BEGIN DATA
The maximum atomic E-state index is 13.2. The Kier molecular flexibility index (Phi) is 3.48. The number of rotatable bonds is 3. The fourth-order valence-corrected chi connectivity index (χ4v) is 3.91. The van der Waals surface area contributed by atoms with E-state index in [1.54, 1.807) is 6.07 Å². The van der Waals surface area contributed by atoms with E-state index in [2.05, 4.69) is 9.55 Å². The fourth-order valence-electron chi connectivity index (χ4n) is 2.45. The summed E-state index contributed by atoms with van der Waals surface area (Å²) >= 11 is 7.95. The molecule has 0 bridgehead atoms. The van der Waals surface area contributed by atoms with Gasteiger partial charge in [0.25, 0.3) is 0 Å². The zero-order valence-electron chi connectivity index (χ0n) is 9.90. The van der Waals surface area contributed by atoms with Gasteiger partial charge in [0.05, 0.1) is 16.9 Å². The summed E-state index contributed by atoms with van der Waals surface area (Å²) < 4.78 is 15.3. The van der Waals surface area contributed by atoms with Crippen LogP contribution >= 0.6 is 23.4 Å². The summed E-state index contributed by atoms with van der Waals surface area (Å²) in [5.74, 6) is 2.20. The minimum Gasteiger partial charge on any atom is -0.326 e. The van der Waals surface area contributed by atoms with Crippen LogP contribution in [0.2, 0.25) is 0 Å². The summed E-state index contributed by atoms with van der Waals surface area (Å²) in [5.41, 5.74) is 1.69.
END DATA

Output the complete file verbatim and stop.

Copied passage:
The maximum atomic E-state index is 13.2. The Kier molecular flexibility index (Phi) is 3.48. The number of rotatable bonds is 3. The fourth-order valence-corrected chi connectivity index (χ4v) is 3.91. The van der Waals surface area contributed by atoms with E-state index in [1.54, 1.807) is 6.07 Å². The van der Waals surface area contributed by atoms with E-state index in [2.05, 4.69) is 9.55 Å². The fourth-order valence-electron chi connectivity index (χ4n) is 2.45. The summed E-state index contributed by atoms with van der Waals surface area (Å²) >= 11 is 7.95. The molecule has 0 bridgehead atoms. The van der Waals surface area contributed by atoms with Gasteiger partial charge in [0.25, 0.3) is 0 Å². The zero-order valence-electron chi connectivity index (χ0n) is 9.90. The van der Waals surface area contributed by atoms with Gasteiger partial charge in [0.05, 0.1) is 16.9 Å². The summed E-state index contributed by atoms with van der Waals surface area (Å²) < 4.78 is 15.3. The van der Waals surface area contributed by atoms with Crippen LogP contribution >= 0.6 is 23.4 Å². The summed E-state index contributed by atoms with van der Waals surface area (Å²) in [5.74, 6) is 2.20. The minimum Gasteiger partial charge on any atom is -0.326 e. The van der Waals surface area contributed by atoms with Crippen LogP contribution in [0.2, 0.25) is 0 Å². The summed E-state index contributed by atoms with van der Waals surface area (Å²) in [5.41, 5.74) is 1.69.